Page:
Properly sizing the tankless water heater ensures that you will never be without hot water—and that you will not be forced to purchase a system that is either too large or too expensive.
Testimonials from customers Exceptionally well-written Performance Platinum 9.5 GPM Liquid Propane Water Heater by Rheem Performance Platinum 9.5 GPM Liquid Propane Water Heater by Rheem 3Rinnai RU199iP RU Model Series 3Rinnai RU199iP RU Model Series 3Rinnai RU199iP RU Model Series 3Rinnai RU199iP RU Model Series 3Rinnai RU199iP RU Model Series Testimonials from customers Exceptionally well-written 3Rinnai RU199iP RU Model Series 3Rinnai RU199iP RU Model Series 3Rinnai RU199iP RU Model Series 3Rinnai RU199iP RU Model Series 3Rinnai RU199iP RU Model Series 4Rinnai V53DeP V Model Series 4Rinnai V53DeP V Model Series 4Rinnai V53DeP V Model Series 4Rinnai V53DeP V Model Series Model Series: Rinnai RL75eP RL Model Rinnai RL75eP Testimonials from customers Exceptionally well-written Model Series: Rinnai RL75eP RL Model Rinnai RL75eP (Please keep in mind that all information and pricing are current as of publishing and are subject to change.) If you’re considering purchasing a propane tankless water heater, you may feel overwhelmed by the number of options available.
Price, customer rating, maximum GPM, heating capacity (in BTUs), and Energy Star certification were all taken into consideration while compiling this top-five ranking.
What a Tankless Water Heater Does
Traditional tank-style water heaters, in contrast to tankless water heaters, heat 40 to 50 gallons of water using a gas or electric burner to heat the water. The burner helps to maintain that temperature by turning on and off intermittently when the water temperature lowers. Maintaining the temperature of a pot of water on the stovetop by turning the burner on and off as needed is analogous to this. Tankless water heaters do not store hot water in a reserve tank like traditional water heaters.
- They are energy efficient.
- The majority of homes have one or two tankless water heaters, which are often positioned in the basement, mudroom, utility room, or hallway of the house.
- Customers with tank-style heaters experience the same transient temperature difference as those who use faucet-style heaters because of the distance between the water heater and the faucet.
- The installation of supplemental heat recirculators, which circulate the water in a continuous loop between the faucet and the heater, is an option for certain households.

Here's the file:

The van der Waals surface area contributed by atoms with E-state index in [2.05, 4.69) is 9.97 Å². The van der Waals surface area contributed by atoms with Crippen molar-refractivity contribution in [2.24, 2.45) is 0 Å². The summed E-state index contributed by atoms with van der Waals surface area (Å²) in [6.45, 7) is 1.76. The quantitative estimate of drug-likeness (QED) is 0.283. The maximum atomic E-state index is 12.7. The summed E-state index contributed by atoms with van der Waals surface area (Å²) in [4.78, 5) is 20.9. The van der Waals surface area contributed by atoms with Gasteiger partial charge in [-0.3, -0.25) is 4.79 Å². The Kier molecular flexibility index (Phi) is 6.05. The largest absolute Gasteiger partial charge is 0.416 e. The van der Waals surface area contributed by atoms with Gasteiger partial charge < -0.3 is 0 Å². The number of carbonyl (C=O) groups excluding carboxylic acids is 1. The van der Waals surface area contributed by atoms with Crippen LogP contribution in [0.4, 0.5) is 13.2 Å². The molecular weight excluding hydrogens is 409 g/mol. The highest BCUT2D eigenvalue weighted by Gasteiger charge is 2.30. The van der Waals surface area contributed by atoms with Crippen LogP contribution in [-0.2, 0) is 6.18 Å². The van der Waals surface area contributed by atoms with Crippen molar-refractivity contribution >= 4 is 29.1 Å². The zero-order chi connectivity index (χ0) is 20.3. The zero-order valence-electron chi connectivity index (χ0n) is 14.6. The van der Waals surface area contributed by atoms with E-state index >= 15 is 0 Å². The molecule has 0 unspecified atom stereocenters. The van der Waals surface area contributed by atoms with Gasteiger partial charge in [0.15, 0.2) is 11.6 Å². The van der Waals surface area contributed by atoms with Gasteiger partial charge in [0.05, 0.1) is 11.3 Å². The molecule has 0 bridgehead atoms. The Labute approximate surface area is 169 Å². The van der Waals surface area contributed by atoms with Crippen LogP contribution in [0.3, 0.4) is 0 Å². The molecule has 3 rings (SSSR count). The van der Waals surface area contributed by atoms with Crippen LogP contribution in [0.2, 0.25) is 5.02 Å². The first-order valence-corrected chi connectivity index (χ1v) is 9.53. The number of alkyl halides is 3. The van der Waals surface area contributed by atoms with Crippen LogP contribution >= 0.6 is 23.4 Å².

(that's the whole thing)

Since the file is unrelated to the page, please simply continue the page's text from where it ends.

- Some tankless water heaters are equipped with built-in heat recirculation systems.
How to Calculate the Right Size of Tankless Water Heater
Temperature rise is defined as the difference between the groundwater temperature in your location during the winter, or the coldest time of year, and the recommended set temperature of your tankless water heater. To find out what the typical winter groundwater temperature in your location is, look at a map showing average winter groundwater temperatures. Alternatively, during the coldest time of year in your location, you may use a thermometer to monitor the temperature of your water as it is drawn directly from the ground (usually, at an exterior faucet).
Determine Peak Hot Water Demand
When it comes to peak hot water demand, this is the greatest amount of hot water that your home may require at any given time. It is not intended to be a practical figure; rather, it is intended to ensure that your water heater is capable of meeting theoretical peak demands. Bathroom Utilities 2 gallons per minute for the clothes washer Estimate and include the maximum number of services that might be consuming hot water at any given time, such as the following: Shower = 2 gallons per minute 1.5 gallons per minute (gpm) in the kitchen sink Dishwasher = 2 gallons per minute Total flow rate: 5.5 gpm Alternatively, in a household with a large number of individuals who need hot water: Shower = 2 gallons per minute 2 gpm in a tub 1.5 gallons per minute at the bathroom sink 1.5 gallons per minute (gpm) in the kitchen sink Dishwasher = 2 gallons per minute Total flow rate: 9 gpm